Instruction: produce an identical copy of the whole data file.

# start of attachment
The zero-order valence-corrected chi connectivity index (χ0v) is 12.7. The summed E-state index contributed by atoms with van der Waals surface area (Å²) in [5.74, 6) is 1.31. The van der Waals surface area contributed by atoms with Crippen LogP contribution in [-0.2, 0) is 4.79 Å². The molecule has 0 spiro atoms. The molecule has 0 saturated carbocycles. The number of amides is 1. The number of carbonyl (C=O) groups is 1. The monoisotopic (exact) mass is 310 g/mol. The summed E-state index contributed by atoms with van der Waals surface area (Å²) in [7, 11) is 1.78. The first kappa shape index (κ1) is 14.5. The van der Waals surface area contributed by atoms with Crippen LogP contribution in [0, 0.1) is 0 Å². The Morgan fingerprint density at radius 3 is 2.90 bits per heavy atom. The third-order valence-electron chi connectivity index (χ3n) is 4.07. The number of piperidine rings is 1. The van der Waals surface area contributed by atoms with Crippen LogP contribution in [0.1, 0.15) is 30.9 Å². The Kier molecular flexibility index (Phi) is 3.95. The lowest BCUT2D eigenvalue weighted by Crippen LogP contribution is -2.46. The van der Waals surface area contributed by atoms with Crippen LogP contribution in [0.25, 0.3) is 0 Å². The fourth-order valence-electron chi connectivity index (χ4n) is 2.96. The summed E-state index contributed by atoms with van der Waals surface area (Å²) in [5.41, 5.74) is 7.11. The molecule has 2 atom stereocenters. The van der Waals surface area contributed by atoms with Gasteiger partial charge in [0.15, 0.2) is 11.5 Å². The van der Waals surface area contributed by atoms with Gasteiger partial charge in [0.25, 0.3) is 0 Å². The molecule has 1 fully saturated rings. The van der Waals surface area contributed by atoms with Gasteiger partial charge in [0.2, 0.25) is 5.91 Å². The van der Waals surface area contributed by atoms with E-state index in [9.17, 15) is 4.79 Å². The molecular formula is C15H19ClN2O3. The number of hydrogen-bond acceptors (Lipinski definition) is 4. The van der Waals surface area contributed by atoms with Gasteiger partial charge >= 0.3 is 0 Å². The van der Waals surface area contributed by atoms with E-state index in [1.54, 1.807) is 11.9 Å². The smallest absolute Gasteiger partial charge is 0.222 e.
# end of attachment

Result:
The zero-order valence-corrected chi connectivity index (χ0v) is 12.7. The summed E-state index contributed by atoms with van der Waals surface area (Å²) in [5.74, 6) is 1.31. The van der Waals surface area contributed by atoms with Crippen LogP contribution in [-0.2, 0) is 4.79 Å². The molecule has 0 spiro atoms. The molecule has 0 saturated carbocycles. The number of amides is 1. The number of carbonyl (C=O) groups is 1. The monoisotopic (exact) mass is 310 g/mol. The summed E-state index contributed by atoms with van der Waals surface area (Å²) in [7, 11) is 1.78. The first kappa shape index (κ1) is 14.5. The van der Waals surface area contributed by atoms with Crippen LogP contribution in [0, 0.1) is 0 Å². The Morgan fingerprint density at radius 3 is 2.90 bits per heavy atom. The third-order valence-electron chi connectivity index (χ3n) is 4.07. The number of piperidine rings is 1. The van der Waals surface area contributed by atoms with Crippen LogP contribution in [0.1, 0.15) is 30.9 Å². The Kier molecular flexibility index (Phi) is 3.95. The lowest BCUT2D eigenvalue weighted by Crippen LogP contribution is -2.46. The van der Waals surface area contributed by atoms with Crippen LogP contribution in [0.25, 0.3) is 0 Å². The fourth-order valence-electron chi connectivity index (χ4n) is 2.96. The summed E-state index contributed by atoms with van der Waals surface area (Å²) in [5.41, 5.74) is 7.11. The molecule has 2 atom stereocenters. The van der Waals surface area contributed by atoms with Gasteiger partial charge in [0.15, 0.2) is 11.5 Å². The van der Waals surface area contributed by atoms with Gasteiger partial charge in [0.25, 0.3) is 0 Å². The molecule has 1 fully saturated rings. The van der Waals surface area contributed by atoms with Gasteiger partial charge in [0.2, 0.25) is 5.91 Å². The van der Waals surface area contributed by atoms with E-state index in [9.17, 15) is 4.79 Å². The molecular formula is C15H19ClN2O3. The number of hydrogen-bond acceptors (Lipinski definition) is 4. The van der Waals surface area contributed by atoms with Gasteiger partial charge >= 0.3 is 0 Å². The van der Waals surface area contributed by atoms with E-state index in [1.54, 1.807) is 11.9 Å². The smallest absolute Gasteiger partial charge is 0.222 e.